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Faithways 2019

Faithways Academy Helps Young People Grow in Their Faith

Submitted on February 6, 2020

Faithways Academy, offered to high school students each summer at Georgetown College, aims to help young people mature as Christian leaders, asking them important questions about how they can better serve their churches and their communities. It also serves as a bridge between high school and college, encouraging students to think more deeply about faith. In this spirit, any student who completes the academy receives a $10,000 scholarship ($2,500 per year for four years) to Georgetown College.

Now in her second year as Director of Faithways Academy, Hollis Dudgeon, is already looking forward to this summer and to taking Faithways into a new decade of shaping young minds and creating a safe, inviting learning environment for young people. 

“I talk to a lot of ministers who say they wish they would have had something like this in high school,” says Dudgeon. “Being able to facilitate these kinds of discussions and seeing the level of growth in these young people is a really special thing.”

This year at Faithways Academy, there will be a particular emphasis on the relational aspect of the camp, which Dudgeon sees as key to helping students open up and grow in their faith. “We’re always thinking about how can we become more open, more expansive, and more compassionate, and I think it starts from a place of human relationality.”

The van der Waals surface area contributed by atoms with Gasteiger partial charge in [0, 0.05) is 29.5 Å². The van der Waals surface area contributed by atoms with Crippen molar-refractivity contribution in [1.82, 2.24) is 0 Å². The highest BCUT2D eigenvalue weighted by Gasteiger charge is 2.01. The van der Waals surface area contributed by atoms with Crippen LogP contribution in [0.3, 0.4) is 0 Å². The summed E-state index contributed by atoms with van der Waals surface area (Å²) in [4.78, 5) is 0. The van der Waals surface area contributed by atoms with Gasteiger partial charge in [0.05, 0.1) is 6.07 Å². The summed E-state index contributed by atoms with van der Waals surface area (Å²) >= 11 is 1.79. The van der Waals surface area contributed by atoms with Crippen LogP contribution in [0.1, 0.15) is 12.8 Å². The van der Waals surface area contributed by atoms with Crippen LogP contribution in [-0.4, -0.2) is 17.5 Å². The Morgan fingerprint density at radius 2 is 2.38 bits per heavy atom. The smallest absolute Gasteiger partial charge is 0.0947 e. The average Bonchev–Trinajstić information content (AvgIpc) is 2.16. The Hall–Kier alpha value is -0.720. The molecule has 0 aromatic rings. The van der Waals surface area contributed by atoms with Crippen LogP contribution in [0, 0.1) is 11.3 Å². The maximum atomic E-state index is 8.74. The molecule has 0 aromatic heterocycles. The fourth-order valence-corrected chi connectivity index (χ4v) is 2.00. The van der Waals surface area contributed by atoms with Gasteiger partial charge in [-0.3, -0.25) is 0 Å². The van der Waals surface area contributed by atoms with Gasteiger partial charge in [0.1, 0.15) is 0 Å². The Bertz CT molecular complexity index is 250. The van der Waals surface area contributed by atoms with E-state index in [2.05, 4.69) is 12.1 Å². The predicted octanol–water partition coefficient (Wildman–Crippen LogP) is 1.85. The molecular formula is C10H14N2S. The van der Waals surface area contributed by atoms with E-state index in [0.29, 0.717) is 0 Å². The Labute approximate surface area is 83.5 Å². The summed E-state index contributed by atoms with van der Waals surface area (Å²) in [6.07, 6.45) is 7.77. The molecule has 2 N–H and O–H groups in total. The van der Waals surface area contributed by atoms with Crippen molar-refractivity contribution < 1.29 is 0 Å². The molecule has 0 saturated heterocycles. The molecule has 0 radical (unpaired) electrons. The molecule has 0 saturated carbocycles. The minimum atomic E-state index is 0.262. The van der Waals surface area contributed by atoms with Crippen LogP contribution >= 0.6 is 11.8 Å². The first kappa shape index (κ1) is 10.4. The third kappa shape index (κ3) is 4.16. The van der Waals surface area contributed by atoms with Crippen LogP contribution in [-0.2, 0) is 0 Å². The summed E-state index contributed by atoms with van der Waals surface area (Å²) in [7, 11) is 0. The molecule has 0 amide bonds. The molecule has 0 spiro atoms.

To facilitate this, several team building exercises and a team hike will take place earlier in the week at the camp, allowing students to grow closer with their fellow campers.

Throughout the week, Faithways Academy students take courses taught by Georgetown College faculty members on topics such as the Bible and Theology, and they also choose electives to take during their week on campus. This year, though, Faithways Academy will offer students a broader array of electives ranging from Sports and Faith, Theatre and Faith, and Finding God Through Play.

By expanding the electives offered to students, Dudgeon hopes students will begin to see God in all aspects of their lives and understand their larger calling no matter which academic and career path they eventually choose.

That concept falls in line with the overall vision of Faithways Academy. Dudgeon has a board on the wall in her office that has been her guide as she enters into her second year at the helm of the camp. It says, “A place to engage, expand, and deepen our understanding and connections with God, ourselves, and one another.”

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